Complaint filed against Mexico within the framework of the USMCA for massive cultivation of agave


Mexico could be sanctioned for alleged environmental violations due to the harmful effects of agave cultivation in Jalisco.

Mexico does not get out of an environmental controversy when it is already immersed in another, and now a new front is opening with the United States and Canada within the framework of the T-MEC, due to alleged violations of the legislation on the matter due to the harmful effects of agave cultivation in Jalisco, which could represent trade sanctions for our country.

The Commission for Environmental Cooperation (CCA), created under the trade agreement, announced that on April 11, a citizen of Mexican origin filed a complaint based on Chapter 24 of the T-MEC, in order to avoid the excessive use of water, – increasingly scarce -, in the production of this plant used for the manufacture of tequila.

“In the petition SEM-23-003, it is asserted that the production of agave —because it is an intensive industry in the use of resources and that involves extensive change in land use— is causing extensive deforestation in the state of Jalisco, which in turn contributes to desertification in already semi-arid areas; the occurrence of large avalanches or landslides and floods in some municipalities, and the depletion of aquifers, ”he revealed.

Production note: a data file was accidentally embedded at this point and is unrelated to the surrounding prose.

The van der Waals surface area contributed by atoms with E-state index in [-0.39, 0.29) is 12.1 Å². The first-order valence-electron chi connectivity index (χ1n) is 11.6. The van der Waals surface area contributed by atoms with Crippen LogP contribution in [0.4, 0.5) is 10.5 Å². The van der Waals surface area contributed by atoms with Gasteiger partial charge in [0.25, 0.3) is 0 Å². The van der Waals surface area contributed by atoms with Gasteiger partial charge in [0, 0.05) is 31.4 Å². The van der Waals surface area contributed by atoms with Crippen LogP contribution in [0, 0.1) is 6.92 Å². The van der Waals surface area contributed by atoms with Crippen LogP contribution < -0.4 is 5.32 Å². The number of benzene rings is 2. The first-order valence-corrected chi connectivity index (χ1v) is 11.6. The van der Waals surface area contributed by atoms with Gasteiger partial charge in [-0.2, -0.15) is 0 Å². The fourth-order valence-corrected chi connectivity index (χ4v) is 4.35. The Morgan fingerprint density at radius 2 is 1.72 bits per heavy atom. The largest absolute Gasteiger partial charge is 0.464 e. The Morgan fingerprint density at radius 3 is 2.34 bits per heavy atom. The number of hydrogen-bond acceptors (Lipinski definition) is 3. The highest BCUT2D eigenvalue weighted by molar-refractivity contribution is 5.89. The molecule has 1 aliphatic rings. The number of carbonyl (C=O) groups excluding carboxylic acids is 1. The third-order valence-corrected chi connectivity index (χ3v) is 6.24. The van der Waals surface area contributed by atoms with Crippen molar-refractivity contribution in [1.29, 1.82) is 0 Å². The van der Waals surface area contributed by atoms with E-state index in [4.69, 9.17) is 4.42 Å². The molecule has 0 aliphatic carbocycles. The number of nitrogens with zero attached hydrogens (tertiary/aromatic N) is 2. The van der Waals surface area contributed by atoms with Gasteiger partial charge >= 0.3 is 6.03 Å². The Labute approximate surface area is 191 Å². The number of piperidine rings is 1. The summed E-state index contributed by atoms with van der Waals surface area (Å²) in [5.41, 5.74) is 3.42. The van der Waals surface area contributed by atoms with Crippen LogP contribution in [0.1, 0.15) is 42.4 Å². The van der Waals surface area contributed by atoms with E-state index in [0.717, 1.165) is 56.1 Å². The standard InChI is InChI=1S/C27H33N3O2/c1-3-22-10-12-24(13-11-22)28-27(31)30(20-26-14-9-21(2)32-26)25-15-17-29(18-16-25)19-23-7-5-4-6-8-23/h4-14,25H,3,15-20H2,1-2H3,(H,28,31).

In the petition to the CEC, it is also stated that the wastewater generated in the tequila manufacturing process (known as “vinasses”) is not being properly managed, which infiltrates the subsoil and is discharged —in unauthorized manner—into the Zula River, producing as a consequence a significant deterioration in the quality of the water.

“The petitioner is concerned that no tequila factory has effective systems for the adequate treatment of stillage, as well as the lack of application of the corresponding legal provisions by Mexico.”

The petitioner cites various legal instruments, including the Constitution

Policy of the United Mexican States, the General Law of Ecological Balance and Environmental Protection (LGEEPA), the National Water Law (LAN), the Agrarian Law and the Official Mexican Standard NOM-EM-037-FITO-2002″, he pointed.

In this regard, the CCA reported that the Secretariat will review the petition within a period of 30 days and determine if it meets the requirements of Article 24.27 of the T-MEC, in order to follow up on it and, if applicable, open a file.

Just last February, another Mexican citizen filed a complaint about the massive planting of avocados in Michoacán, which was added to files opened against Mexico for the vaquita, the loggerhead turtle and the so-called Mayan Train.

The Guadalajara Post